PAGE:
Birmingham drivers take on Europe
The first European bus driver competition in Berlin saw the National Express team put on a credible performance in unfamiliar vehicles
Back in 2012, organiser Wieland Stumpf staged the first-ever European tram driver championship (TRAM EM) to mark the 140-year anniversary celebrations of Dresden Transport. The concept proved so popular that it was subsequently staged annually in cities across Europe – and paved the way for a similar competition for bus drivers.
The first-ever BUS EM (Europa Meisterschaft) took place last weekend at the Indira-Ghandi-Strasse depot in the east of Berlin. It was organised by Wieland’s company in conjunction with Berlin’s city transport company, BVG.
Welcoming competitors and guests, the head of BVG, Dr Sigrid Nikutta, described it as the largest exclusively bus depot in Europe and home to some 370 vehicles – a mixture of predominantly MAN double-deckers and articulated buses from Solaris, Scania and Mercedes-Benz.
Twenty-one cities from 15 countries took part, each fielding one male and one female driver from the local transport company. Staged off public roads in two parallel competition bays, each team member completed an eight-stage course against the clock, changing vehicles twice in the process.
The first two stages, along a very narrow winding lane, were driven in a BVG three-axle double-decker. Five stages then followed in one of BVG’s six Solaris electric buses, including turning in a confined space and speed assessment without tacho (or engine noise!). The second change brought on a standard BVG Citaro single-decker for the final stage, reversing along a narrow winding lane.
The UK was represented by the Birmingham team of National Express: Louise Hewins from Coventry garage and Liam Bishop from Birmingham Central garage, who were supported by Jaz Tak and Stuart Bradley from the company’s training team, along with interpreter Christian Retzlaff (who probably hadn’t expected to have to run fast between vehicles during the changeovers!).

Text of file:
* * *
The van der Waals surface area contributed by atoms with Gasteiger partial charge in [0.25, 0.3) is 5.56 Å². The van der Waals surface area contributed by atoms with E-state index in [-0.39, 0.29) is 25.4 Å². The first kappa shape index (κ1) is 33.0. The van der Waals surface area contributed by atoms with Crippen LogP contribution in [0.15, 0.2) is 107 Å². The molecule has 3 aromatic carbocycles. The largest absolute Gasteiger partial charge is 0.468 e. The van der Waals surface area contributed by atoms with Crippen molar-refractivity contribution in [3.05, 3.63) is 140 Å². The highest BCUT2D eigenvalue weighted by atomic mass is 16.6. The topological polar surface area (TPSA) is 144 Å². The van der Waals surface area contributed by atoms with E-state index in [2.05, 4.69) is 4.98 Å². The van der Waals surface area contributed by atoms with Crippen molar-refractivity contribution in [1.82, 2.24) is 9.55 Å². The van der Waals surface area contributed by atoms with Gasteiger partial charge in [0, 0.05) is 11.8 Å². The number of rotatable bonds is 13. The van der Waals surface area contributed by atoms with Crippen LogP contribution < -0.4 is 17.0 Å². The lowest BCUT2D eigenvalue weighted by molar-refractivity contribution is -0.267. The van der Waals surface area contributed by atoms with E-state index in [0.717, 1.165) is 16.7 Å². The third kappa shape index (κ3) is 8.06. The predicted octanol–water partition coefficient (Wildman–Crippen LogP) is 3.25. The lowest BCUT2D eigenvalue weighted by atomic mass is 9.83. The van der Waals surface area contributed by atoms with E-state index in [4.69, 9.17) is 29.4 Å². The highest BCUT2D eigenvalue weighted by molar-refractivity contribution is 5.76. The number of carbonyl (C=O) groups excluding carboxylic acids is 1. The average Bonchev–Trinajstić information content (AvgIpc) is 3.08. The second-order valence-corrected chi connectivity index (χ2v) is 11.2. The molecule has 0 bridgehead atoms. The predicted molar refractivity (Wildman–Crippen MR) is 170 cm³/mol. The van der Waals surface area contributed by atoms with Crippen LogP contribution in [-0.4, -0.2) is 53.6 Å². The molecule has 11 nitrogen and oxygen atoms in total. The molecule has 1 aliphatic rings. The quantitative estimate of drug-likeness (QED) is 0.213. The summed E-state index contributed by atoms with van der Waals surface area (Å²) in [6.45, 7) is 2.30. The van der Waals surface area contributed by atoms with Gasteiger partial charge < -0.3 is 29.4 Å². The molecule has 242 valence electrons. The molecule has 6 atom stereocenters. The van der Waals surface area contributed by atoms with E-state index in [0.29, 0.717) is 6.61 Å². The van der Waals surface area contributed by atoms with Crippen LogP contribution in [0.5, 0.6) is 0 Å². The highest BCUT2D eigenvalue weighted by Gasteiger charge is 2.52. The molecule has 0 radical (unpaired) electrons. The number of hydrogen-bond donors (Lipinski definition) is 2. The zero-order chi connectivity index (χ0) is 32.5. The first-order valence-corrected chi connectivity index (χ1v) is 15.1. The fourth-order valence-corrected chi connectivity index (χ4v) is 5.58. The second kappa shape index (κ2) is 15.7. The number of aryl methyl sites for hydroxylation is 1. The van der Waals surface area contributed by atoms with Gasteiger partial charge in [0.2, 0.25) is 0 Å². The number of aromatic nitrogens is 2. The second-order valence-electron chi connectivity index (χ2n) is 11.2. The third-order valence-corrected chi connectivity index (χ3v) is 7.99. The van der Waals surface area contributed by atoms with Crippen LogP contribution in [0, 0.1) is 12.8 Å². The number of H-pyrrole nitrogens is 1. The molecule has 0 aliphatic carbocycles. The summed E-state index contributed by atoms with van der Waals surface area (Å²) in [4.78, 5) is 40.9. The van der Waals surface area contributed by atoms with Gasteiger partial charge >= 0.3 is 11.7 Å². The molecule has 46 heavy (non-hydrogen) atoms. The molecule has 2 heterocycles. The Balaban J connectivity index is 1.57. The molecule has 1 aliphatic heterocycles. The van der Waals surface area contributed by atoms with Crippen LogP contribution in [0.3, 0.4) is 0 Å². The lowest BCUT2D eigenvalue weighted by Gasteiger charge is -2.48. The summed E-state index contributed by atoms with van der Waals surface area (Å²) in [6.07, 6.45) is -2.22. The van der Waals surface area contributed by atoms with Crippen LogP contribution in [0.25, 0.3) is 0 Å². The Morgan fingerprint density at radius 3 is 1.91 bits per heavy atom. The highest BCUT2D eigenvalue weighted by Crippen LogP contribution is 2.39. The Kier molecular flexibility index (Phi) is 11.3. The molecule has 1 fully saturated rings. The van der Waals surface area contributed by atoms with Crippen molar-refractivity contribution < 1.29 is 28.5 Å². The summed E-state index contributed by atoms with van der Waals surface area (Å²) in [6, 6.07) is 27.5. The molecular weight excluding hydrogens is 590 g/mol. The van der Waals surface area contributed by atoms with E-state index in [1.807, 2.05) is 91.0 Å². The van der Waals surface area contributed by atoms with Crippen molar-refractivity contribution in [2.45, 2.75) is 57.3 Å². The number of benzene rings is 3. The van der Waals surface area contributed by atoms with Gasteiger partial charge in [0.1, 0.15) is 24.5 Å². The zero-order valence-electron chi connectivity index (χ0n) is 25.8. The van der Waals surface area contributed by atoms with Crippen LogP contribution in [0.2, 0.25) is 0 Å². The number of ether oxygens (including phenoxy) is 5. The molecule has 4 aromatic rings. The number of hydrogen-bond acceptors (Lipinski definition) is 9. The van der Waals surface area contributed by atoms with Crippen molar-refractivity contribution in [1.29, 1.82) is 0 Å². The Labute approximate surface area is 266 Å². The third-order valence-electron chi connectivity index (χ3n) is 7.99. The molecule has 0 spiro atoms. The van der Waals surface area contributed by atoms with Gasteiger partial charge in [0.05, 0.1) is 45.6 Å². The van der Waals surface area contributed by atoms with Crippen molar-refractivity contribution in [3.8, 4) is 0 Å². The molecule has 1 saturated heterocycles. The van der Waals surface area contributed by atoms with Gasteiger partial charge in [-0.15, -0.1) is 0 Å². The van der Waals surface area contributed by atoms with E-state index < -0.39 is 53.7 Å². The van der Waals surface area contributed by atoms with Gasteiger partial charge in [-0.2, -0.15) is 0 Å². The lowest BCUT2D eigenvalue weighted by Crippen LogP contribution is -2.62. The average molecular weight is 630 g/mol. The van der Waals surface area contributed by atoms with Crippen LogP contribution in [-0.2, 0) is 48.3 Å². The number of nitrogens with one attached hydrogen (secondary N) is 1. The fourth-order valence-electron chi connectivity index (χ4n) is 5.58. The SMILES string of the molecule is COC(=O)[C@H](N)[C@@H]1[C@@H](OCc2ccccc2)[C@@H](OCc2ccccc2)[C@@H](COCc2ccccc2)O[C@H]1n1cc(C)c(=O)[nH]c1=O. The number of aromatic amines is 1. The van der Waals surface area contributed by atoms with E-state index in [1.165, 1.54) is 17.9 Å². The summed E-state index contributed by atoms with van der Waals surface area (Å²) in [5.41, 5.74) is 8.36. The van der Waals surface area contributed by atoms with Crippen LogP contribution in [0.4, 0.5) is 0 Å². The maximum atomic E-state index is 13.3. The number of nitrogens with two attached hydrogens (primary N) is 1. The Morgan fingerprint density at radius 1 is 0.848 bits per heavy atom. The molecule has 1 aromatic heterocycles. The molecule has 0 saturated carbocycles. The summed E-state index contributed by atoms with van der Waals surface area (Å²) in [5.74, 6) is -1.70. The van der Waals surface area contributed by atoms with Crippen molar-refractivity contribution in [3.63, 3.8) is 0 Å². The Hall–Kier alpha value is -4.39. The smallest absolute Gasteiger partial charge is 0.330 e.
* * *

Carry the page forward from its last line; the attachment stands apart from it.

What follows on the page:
The Birmingham team faced the challenge of unfamiliar vehicles with driving positions on the opposite side, together with unfamiliar reversing procedures, but came in at a creditable 17th position overall.
Both team members found the event challenging but satisfying, Louise saying: “I really enjoyed it; it was a great opportunity to show off our skills” and Liam adding that it was a “fabulous experience and a great opportunity to meet similar people.”
In the tradition of great sporting events, both drivers changed ties with fellow competitors after the awards ceremony.
Alongside the competition, there was a full programme of entertainment for visitors, both on and off the stage where, in Olympic style, opening and closing parades were staged. Visitors had the opportunity to view current and heritage BVG buses, ride in an autonomous Easy Mile vehicle, experience the bus wash and see the extensive workshop area.
The event was broadcast live online at www.bus-em.eu with extensive running commentaries, interviews and a leader’s booth where the current leading team were on camera watching subsequent competitors trying to usurp their position. By mid-afternoon, the Stuttgart team were on the couch watching anxiously as the seconds ticked away on Moscow, the only team that could overtake them. The Russians came close but failed to take the lead.
So Stuttgart were the winners, followed by Moscow, with Lodz in Poland third. Sebastian from Lodz was crowned top individual on the day.
The BUS-EM website describes the event as connecting people through play, entertainment and information, as well as projecting public transport as modern and interesting. It also supports the exchange of experiences among drivers and managers and has a promotional impact both regionally and Europe-wide.
This inaugural event delivered more than expected, according to the head of BVG buses, Torsten Mareck in his closing remarks, helping raise the profile of the bus driving profession.
For the UK team, Jaz Tak saw it as a very worthwhile opportunity and looked forward to Birmingham competing again in the future.
With the success of the 2018 event, a location is now being sought for the second one in 2019. Unlike certain other European contests, the right to stage does not go automatically to the winning team!